What Do You Mean It’s October?

How can it be October? It was just January, wasn’t it?

It’s hard to believe two-thirds of this writing year is behind us, and that NaNoWriMo and the holidays are ahead. I don’t know about you, but writing between Thanksgiving and Christmas/New Year has been almost non-existent for me in past years. Well, except for the Uncle Sam years where I had to write even when my mind was on Christmas carols and snow flakes.

This holiday season, then, will be a test of the writing work schedule I put in place for this year and to which I’ve done a good job of sticking. Holiday shopping, traveling, and all the  seasonal drama, however, can overwhelm even the strictest schedule.

But writing, for me, has always been an escape. Difficult childhood? Write stories about horses and winning the Grand National Steeplechase–no, it was derivative, not plagiarism. Horrid high school experience? Write stories about revolution. Love college? Write a story that wins a prize and gets published in the college literary magazine. Sucky first job? Write an unpublished novel (and that’s a good thing) about a space-faring female explorer who’s in charge of her life. Have a life-changing relationship for twenty-plus years? Write him into a great main character then write a semi-biographical novel about what broke you up.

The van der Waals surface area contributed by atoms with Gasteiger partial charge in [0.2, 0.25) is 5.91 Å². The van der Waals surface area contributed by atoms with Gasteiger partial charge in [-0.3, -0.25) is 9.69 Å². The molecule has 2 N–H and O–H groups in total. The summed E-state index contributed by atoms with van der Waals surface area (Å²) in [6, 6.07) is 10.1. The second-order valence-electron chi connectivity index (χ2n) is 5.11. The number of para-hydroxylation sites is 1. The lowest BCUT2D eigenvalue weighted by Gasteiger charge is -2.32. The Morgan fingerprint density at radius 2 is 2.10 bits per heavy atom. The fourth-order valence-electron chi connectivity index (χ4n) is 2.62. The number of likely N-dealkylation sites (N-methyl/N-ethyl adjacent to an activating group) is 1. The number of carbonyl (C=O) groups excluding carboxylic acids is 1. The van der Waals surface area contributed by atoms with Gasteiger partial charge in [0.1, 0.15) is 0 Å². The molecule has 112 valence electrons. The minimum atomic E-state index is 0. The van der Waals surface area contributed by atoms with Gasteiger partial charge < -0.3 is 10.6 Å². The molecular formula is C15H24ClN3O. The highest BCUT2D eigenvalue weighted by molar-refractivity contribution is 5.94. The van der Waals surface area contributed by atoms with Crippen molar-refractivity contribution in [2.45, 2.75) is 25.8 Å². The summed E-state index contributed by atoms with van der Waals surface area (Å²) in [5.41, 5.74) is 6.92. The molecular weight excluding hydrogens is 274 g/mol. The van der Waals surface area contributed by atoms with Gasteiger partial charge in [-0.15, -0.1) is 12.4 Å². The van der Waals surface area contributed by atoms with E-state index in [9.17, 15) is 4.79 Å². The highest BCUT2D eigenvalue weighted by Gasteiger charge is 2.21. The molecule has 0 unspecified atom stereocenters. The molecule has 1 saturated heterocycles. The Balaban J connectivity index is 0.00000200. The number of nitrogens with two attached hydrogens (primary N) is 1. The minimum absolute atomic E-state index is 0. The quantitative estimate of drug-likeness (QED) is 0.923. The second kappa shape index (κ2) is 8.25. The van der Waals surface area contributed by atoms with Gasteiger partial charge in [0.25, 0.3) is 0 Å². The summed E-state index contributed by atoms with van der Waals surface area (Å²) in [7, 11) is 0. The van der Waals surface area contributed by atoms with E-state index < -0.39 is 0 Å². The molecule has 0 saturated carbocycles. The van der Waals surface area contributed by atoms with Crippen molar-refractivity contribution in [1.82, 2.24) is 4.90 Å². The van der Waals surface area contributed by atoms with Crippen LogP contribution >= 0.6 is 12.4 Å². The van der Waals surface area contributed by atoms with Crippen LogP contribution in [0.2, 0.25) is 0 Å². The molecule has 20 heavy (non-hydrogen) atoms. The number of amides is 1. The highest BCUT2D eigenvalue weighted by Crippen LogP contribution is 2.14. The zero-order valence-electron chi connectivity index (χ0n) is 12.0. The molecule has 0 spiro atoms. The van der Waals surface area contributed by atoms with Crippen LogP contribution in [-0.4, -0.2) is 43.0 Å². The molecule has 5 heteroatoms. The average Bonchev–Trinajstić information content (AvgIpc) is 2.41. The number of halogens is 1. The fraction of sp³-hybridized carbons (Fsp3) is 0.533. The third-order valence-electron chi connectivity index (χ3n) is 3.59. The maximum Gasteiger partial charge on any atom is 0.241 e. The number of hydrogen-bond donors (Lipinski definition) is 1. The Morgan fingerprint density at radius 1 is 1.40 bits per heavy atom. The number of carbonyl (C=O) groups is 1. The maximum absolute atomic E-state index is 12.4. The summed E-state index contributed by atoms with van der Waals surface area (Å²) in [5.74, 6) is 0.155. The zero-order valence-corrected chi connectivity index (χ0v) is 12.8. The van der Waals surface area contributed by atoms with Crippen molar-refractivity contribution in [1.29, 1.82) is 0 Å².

I think, no, I’m certain, that if I didn’t have that ability to arrange words in an interesting manner on a page, I’d probably have a rap sheet as long as I-95 because I would have put my fist in someone’s face–several someones and repeatedly. It was that kind of life, in other words, a fairly typical one. Reading books carried me through a lot and still does, but there’s nothing like sitting down before the computer and stepping into a world you’ve created or are in the process of creating. The real world falls away, and many times that’s good.

Of course, the shock upon re-entry to reality can be staggering but fodder for future fiction as well. That’s the writer’s burden, curse, and raison d’être. And we love it.

What’s your holiday writing plan? Will you back away until the new year, or will those family get-togethers provide fertile ground for story-telling?

 

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